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Date: Tue, 17 Jan 2012 13:00:02 +0100
From: magnum <>
Subject: Re: Recent CVS patches

On 01/17/2012 10:02 AM, Solar Designer wrote:
>> It would be a pity dropping that test. Especially since most of us use
>> intel. Actually I think it's easier to make a format return aligned data
>> (needed or not), than to add the flag (because we'd need to take care
>> that such a flag is proper). From a quick glance there were just six
>> formats that failed this, four binary() and two salt(). I can fix them
>> instead, even if not really needed for those formats.
> What are these six?

I have already made trivial fixes to all of them but we can revert some
of them. They were: BFEgg and MYSQL (fmt_default_binary), DOMINOSEC
(using a struct that can't ever have both binary and salt aligned), EPI,
hmailserver and oracle (static char salt[]), PO (static char binary[])
and oracle11 (other bugs, not alignment).

Of these, I believe BFEgg, MYSQL and DOMINOSEC does not really need the
fixes while the others do. It now occurs to me you could test if a
format is using fmt_default_binary or fmt_default_binary_hash, and/or
fmt_default_salt or fmt_default_salt_hash and disable the tests for
these. I believe that would have solved it for these three.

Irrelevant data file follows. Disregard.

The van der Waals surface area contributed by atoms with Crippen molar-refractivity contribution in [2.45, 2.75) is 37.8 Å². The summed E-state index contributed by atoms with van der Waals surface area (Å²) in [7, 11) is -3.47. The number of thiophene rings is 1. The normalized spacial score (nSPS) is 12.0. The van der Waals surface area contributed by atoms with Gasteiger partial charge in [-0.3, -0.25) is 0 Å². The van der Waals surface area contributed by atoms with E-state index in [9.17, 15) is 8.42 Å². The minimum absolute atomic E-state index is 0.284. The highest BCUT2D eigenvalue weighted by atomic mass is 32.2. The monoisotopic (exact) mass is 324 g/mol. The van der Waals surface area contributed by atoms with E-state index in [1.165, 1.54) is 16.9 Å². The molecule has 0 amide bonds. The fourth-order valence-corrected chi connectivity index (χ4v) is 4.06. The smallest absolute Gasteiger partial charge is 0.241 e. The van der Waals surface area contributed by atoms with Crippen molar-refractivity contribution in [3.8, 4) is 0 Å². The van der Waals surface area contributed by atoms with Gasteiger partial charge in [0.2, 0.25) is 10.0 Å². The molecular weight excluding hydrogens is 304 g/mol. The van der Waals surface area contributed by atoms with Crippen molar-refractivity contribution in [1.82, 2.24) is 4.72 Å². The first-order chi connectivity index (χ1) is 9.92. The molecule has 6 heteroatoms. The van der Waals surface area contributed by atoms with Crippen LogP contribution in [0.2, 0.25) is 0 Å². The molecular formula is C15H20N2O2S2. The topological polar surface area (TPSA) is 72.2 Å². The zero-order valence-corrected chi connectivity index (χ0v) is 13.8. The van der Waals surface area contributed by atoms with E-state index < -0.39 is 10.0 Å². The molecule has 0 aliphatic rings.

> The self-tests currently pass the pointer returned by split()
> into binary() and salt().  If that pointer happens to be aligned, then a
> binary() or/and salt() merely returning the same pointer won't be
> detected as an error, but this may fail in another build.  Perhaps we
> can deliberately misalign the pointer passed into binary() and salt() by
> the self-tests (we'll have to copy the string returned by split() for
> that).

I think that is a very good idea.

> But there can be other cases of binary() or/and salt() happening
> to return an aligned pointer while having no guarantee that it will do
> so in another build.  Some of these would be problematic on most non-x86
> architectures anyway, but as you correctly point out some are non-issues
> everywhere.  So as it is, this test potentially turns some non-issues
> into issues that will unnecessarily show up on some builds.
> Thus, I think the test needs to be disabled by default, maybe put within
> an #ifdef DEBUG block that we'd only re-enable for our own testing, but
> not for releases intended for end-users.

It may be that just skipping the alignment tests for fmt_default_* will
suffice for mitigating this current issue. But DEBUG might be a good
idea regardless. There are other tests and asserts in formats we could
turn on under DEBUG too. It could also be used for format self-tests
that would skew the benchmarks.


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